Unlike many other sports, running can be enjoyed over the course of a lifetime. Two-time Olympic medalist Nick Willis exemplifies the longevity that comes with a balanced mental and physical outlook.
Longevity in any sport requires persistence, a healthy balance between training hard and recovery, and a little luck. Knowing when to push and when to back off can be something of an art form for runners, but figuring out that delicate equilibrium is the key to a long and productive running career.
This week’s guest on the podcast exemplifies longevity not only in the competitive world of elite running, but even more so in an event that typically favors young, powerful runners.
Nick Willis is the 2008 Olympic silver medalist and the 2016 Olympic bronze medalist in the 1500m. Nick’s PR of 3:29 established him as one of the fastest 1500m runners in history.
In addition to his Olympic medals, Nick holds a unique record of being the most consistent miler in history. For the past 19 consecutive years, he has run a sub-4 minute mile. On December 31st, he’ll be attempting his 20th year of sub-4 miles at the Armory in New York City. TrackSmith is hosting this gala event which will combine racing and traditional New Years’ Eve celebrations, along with plenty of champagne.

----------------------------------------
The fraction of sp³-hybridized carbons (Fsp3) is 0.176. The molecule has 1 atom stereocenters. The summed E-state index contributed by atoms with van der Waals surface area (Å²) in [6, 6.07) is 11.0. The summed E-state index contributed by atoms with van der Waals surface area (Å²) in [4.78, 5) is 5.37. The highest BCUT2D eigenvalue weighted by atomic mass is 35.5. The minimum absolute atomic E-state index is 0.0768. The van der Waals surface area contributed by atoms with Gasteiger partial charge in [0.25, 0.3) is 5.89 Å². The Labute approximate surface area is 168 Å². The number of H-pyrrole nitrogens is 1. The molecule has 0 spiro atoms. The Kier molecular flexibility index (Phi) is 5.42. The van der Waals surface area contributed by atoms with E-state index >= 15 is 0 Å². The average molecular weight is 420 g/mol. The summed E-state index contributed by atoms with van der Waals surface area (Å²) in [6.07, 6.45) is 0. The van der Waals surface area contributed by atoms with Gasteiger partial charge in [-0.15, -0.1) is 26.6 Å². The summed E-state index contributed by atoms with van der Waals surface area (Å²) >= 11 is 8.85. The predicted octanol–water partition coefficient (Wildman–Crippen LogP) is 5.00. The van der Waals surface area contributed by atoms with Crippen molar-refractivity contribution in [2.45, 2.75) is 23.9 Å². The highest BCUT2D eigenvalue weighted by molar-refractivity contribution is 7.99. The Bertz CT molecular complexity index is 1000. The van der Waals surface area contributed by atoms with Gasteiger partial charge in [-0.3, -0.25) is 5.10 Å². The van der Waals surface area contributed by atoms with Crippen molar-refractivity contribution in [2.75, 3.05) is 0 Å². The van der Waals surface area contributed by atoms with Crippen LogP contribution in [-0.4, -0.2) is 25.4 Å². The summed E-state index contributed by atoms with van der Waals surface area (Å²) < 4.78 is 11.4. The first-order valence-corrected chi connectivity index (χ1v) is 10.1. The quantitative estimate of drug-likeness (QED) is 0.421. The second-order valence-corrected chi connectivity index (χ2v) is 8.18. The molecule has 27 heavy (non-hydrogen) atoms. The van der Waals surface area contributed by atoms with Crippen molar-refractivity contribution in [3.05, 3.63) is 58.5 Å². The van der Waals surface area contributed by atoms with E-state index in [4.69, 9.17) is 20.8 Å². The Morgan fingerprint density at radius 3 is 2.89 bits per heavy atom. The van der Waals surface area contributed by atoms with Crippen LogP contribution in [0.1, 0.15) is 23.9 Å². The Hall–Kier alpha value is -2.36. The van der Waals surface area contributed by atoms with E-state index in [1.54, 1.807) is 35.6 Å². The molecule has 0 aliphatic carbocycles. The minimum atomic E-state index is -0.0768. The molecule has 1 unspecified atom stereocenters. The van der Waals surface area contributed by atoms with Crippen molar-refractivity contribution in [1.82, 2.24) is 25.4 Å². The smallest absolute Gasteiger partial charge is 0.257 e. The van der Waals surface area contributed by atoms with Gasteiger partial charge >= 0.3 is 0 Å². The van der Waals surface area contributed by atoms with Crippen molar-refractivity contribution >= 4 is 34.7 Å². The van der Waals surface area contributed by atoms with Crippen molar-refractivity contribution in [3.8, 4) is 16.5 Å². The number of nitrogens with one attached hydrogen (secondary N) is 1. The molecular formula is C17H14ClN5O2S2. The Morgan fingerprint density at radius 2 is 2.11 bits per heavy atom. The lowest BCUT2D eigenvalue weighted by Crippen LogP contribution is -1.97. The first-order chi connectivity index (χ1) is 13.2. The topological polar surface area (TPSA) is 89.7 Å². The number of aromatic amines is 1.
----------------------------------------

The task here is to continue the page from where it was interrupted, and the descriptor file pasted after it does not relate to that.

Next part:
Nick Willis and Longevity in the Sport
Although Nick has struggled with more than his share of injuries over the years, his outlook has stayed positive and his hunger to make progress and regain fitness has never waned. Taking breaks due to injury is less than ideal, but in Nick’s case, it may have had the unexpected benefit of preventing burnout and contributing to his longevity in the sport.
Nick maintains a healthy sense of humor and perspective on running. He credits his training group with keeping him grounded and encouraging him to push hard. Along with conventional training, games of pickup basketball are a highlight of the week and allow him to balance serious workouts with a fun outlet.
In the podcast, we discuss many of the factors that have contributed to Nick’s success, including:
- The importance of who you surround yourself with
- Putting in the focused work when it counts
- Using less conventional cross-training as an outlet
- Learning to respect your body and know what it can and cannot do, especially as you get older
- A willingness to be patient and show up when it matters
- Using strength as a primary resource when it comes to healing
Enjoy my discussion with Nick, and get ready to cheer him on New Year’s Eve!
Links & Resources from the Show:
- Follow Nick on Twitter and Instagram
- Watch Nick prepare for his 20th sub-4 miler
- Check out Nick on Facebook
- Attend the Midnight Mile Gala in NYC!
- Get stronger and avoid injury
- Join a team to support your own running
Thank You InsideTracker!
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